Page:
Posted in Communication Skills, Servant Leadership

The Failure to Communicate

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Eliza stared at her cell phone in disbelief, and read again the text she had just received.

“I’ve had concerns about our friendship for a while and have been praying about it. I need you to give me some space. I hope you understand.”

Eliza blinked back the tears and replied. “Of course, take all the time you need.”

Surely she would be able to work this out with her friend. But the message was so confusing. There had been no indication of problems in their relationship. They didn’t always see eye to eye, but Eliza thought their conversations about beliefs and ideals were engaging.

Nagging doubts raced through Eliza’s mind. What had she done? Why did her friend need space? How had she offended a friend so dear to her and how could she have missed it? With a heavy heart, Eliza resigned herself to waiting until her friend was ready to talk about it.

Moments later though, Eliza discovered her friend had cut all social media ties. She had been un-followed, un-friended, un-everything…without a word of explanation.

What we’ve got here, friends, is failure to communicate.

Communication is one of the main tasks of leaders. Without communication our team members won’t understand the vision, they won’t know how to get there, and they won’t be able to work out the kinks along the way. Communication is essential to keeping morale high and developing healthy relationships. As leaders we need to guard against the enemies that sabotage good communication.

Over-spiritualizing. The Lord may have spoken an idea or direction to your heart, but it’s your job to communicate it. You have probably spent hours prayerfully mulling over the concept, but nobody else has been in your mental space or heard your prayers. Take the thoughts downloaded to you. Write it down. Talk about it. Present it in different formats. Share it with your followers. Share it again. And again. Keep sharing until they see the picture the Lord has imparted to you.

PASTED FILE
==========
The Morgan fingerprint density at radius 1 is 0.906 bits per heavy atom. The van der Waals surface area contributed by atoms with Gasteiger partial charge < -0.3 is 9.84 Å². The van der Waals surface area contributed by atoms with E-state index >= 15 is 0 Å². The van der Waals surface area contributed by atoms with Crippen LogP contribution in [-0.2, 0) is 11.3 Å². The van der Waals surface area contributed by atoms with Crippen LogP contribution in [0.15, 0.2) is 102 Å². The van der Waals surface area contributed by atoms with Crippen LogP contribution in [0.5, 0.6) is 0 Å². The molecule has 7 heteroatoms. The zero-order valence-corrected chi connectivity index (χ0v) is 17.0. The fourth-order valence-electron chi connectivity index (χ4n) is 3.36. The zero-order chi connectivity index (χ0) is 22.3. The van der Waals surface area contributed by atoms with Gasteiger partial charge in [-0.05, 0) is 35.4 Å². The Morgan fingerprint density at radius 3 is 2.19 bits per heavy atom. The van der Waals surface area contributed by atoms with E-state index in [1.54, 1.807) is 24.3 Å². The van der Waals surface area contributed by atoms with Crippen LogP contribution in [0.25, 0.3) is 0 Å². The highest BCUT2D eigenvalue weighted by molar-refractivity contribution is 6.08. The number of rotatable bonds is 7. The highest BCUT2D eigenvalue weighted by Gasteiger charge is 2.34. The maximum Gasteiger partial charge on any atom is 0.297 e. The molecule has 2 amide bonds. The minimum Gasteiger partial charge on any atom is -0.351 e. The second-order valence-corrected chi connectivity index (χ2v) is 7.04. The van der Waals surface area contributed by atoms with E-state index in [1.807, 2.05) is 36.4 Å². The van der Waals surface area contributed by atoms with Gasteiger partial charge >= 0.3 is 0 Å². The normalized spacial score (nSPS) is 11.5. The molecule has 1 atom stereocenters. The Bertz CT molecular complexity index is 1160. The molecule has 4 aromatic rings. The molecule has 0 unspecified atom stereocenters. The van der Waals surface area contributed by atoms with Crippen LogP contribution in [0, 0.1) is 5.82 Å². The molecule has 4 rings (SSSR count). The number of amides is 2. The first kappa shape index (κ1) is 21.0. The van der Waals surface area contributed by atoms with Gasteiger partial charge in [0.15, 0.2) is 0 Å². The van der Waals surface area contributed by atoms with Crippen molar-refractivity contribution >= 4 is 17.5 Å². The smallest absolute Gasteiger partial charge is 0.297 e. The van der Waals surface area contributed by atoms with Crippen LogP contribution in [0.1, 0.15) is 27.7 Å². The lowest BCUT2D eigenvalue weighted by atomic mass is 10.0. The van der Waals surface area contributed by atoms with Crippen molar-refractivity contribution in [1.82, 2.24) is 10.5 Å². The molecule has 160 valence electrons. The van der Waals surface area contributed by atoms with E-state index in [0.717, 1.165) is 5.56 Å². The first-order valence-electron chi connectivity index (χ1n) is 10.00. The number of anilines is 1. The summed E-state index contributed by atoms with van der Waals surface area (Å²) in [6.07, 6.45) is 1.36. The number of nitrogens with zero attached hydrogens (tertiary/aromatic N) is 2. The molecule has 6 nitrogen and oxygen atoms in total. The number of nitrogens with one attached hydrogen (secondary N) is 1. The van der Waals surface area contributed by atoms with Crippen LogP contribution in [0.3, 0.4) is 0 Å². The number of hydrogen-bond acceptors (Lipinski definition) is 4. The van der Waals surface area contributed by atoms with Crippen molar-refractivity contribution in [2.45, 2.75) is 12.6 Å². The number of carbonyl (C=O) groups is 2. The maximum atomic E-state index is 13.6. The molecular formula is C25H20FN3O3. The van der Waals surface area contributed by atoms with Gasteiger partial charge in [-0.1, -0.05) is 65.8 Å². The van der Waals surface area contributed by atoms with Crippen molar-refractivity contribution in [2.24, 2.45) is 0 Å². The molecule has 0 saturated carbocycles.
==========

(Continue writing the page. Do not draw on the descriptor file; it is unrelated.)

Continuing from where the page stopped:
Then the LORD answered me and said, “Record the vision and inscribe it on tablets, that the one who reads it may run” (Habakkuk 2:2).

Assumptions. Making assumptions is one of the biggest obstacles of effective communication. We interpret the words we hear and behaviors we see to mean something without clarifying it. Often times our assumptions lead to offense. Misunderstandings can be avoided if we take the time to graciously ask, “What do you mean by…” or “What was going on when…” A popular statement among churches today is “Speak the truth in love.” However, if you ask different people what that looks like to them, you will get very different answers. Don’t assume you’re on the same page without talking about it.

A gentle answer turns away wrath, but a harsh word stirs up anger (Proverbs 15:1).

Fear. The presence of fear holds us back from walking in love. We are afraid to bring up difficult issues, because we want to be liked or we don’t want to upset others (which often has its roots in wanting to be liked). We find it easier to talk to others about our concerns (to get their perspective and ask for prayer, of course) rather than go directly to the person. Or we may avoid talking at all until we feel it’s time to terminate a relationship. Leadership requires courage to do what is beneficial to our followers even if it means experiencing personal discomfort. There may be times when someone isn’t willing to communicate or refuses to address important issues, but don’t cross that bridge until you get there. When you do, God will give you grace and wisdom for the situation.

For the Spirit God gave us does not make us timid, but gives us power, love and self-discipline (2 Timothy 1:7).

Avoid the pit falls so common in communication. Love your followers (and colleagues) enough to communicate effectively. Take risks to communicate honestly and well with those you care about. It may seem to take a lot of effort and energy, but in the long run a failure to communicate takes much more time to fix.

Do not let any unwholesome talk come out of your mouths, but only what is helpful for building others up according to their needs, that it may benefit those who listen (Ephesians 4:29).

Prayer:

Heavenly Father, help me communicate in ways that please You and bless others. Give me courage to move beyond fear and address important issues. Thank you for guiding me to be an effective leader in each of the areas you have placed me. In Jesus’ name. Amen.

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